A beloved pocket of lower Manhattan
The East Village has been the center of bohemian lifestyle since the early 1900s when it was a favorite of writers like Allen Ginsberg and artists like Diane Arbus. Its nooks and crannies held bookstores and cafes that inspired and delighted the city’s great thinkers.
The East Village never fails to keep the excitement going long after other neighborhoods hit the pillow. Follow the foodies, dive bar enthusiasts, and vintage-hunters to the east end of Manhattan, where head-turning street style is the norm.
A lively neighborhood with an adventurous spirit that defines downtown living
Quality food abounds in the East Village. Inconspicuous storefronts often conceal some of the best food finds in the city.
Side streets are dotted with jewelry shops and vintage stores, many of which are locally owned.
Coffee shops and old record stores beckon you to come in and stay awhile.
Quiet during the day and packed at night due to the popular culinary and bar scene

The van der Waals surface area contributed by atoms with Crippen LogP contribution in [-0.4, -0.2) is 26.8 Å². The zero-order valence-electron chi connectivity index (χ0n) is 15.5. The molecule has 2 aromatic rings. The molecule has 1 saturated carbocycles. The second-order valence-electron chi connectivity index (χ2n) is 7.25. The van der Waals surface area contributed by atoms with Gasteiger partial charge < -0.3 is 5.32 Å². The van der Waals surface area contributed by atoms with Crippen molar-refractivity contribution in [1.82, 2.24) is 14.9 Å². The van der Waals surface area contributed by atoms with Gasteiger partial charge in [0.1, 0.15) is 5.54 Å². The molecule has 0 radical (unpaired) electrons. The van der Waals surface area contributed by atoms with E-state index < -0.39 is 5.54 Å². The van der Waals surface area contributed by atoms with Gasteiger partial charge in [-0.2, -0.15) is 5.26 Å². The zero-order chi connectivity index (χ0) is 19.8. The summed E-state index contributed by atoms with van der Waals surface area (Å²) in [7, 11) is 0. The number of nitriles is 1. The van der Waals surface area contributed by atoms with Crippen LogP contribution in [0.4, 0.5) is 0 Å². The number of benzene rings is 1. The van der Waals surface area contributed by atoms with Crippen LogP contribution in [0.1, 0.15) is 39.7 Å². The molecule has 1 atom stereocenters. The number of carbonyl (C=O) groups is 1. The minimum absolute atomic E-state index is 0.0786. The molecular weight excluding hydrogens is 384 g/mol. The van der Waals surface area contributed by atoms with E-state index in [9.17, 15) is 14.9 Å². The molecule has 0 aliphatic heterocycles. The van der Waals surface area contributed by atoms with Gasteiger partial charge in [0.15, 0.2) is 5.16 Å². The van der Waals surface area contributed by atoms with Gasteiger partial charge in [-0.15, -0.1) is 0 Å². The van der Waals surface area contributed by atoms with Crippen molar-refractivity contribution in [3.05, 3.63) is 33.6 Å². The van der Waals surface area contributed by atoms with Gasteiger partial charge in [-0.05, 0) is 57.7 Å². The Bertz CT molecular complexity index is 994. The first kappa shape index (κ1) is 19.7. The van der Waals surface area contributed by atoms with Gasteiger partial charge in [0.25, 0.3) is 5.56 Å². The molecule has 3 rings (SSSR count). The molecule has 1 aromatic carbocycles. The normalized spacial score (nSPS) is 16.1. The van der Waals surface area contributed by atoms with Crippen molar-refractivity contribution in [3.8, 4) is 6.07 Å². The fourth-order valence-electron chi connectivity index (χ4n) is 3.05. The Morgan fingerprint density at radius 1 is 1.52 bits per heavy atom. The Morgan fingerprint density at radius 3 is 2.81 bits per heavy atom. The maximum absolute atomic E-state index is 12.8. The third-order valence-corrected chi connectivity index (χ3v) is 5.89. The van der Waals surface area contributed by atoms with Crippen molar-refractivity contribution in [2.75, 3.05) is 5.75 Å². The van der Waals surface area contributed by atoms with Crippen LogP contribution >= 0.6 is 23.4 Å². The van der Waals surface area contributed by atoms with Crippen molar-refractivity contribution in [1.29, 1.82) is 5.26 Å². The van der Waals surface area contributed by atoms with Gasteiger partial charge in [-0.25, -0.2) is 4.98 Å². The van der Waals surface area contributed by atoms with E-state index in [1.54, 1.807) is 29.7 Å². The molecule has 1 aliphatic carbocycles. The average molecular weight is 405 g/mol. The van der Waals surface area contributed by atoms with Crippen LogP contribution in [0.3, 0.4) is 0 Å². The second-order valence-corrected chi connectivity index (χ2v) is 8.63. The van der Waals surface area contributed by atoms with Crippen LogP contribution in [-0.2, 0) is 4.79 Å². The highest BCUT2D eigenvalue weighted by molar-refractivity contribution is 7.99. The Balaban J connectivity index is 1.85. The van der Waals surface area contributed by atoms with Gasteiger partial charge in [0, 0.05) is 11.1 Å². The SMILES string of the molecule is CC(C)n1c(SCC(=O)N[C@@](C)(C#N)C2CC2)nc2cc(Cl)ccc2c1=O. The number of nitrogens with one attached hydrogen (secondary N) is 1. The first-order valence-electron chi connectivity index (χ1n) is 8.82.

During the day, the streets are quiet as residents relax outside at places like Tompkins Sq. Park.
St. Mark’s Place is another popular destination, well-known for its delicious Asian snacks, quirky shops, and karaoke bars.
Many East Villagers find solace and an escape from the downtown bustle on the running paths and grassy knolls of the East River.
After dark, the pace of the neighborhood switches. Dive bars, pubs, and the occasional rave draw New Yorkers from all five boroughs.
The nightlife scene is a popular and accessible one - you won’t find many bouncers or exclusive lists in this neighborhood.
A trend-driven drinking, dining, and late night entertainment scene
Life in Brooklyn Heights is decidedly even-keel, with charming-yet-understated eateries, coffee shops, and wine bars accounting for the bulk of after-hours entertainment.
Good value in pre-war walkups (especially farther east), but very few doorman or highrise buildings
Pre-war walk-ups are the norm; very few high-rise or doorman buildings exist in the East Village.
The creative, gritty, and independent energy of one of the most iconic neighborhoods in Manhattan
Living in the East Village harkens back to a time when Andy Warhol trained his next superstars and Keith Haring learned to paint his iconic pop art. It’s no surprise that everywhere in this neighborhood feels authentically New York.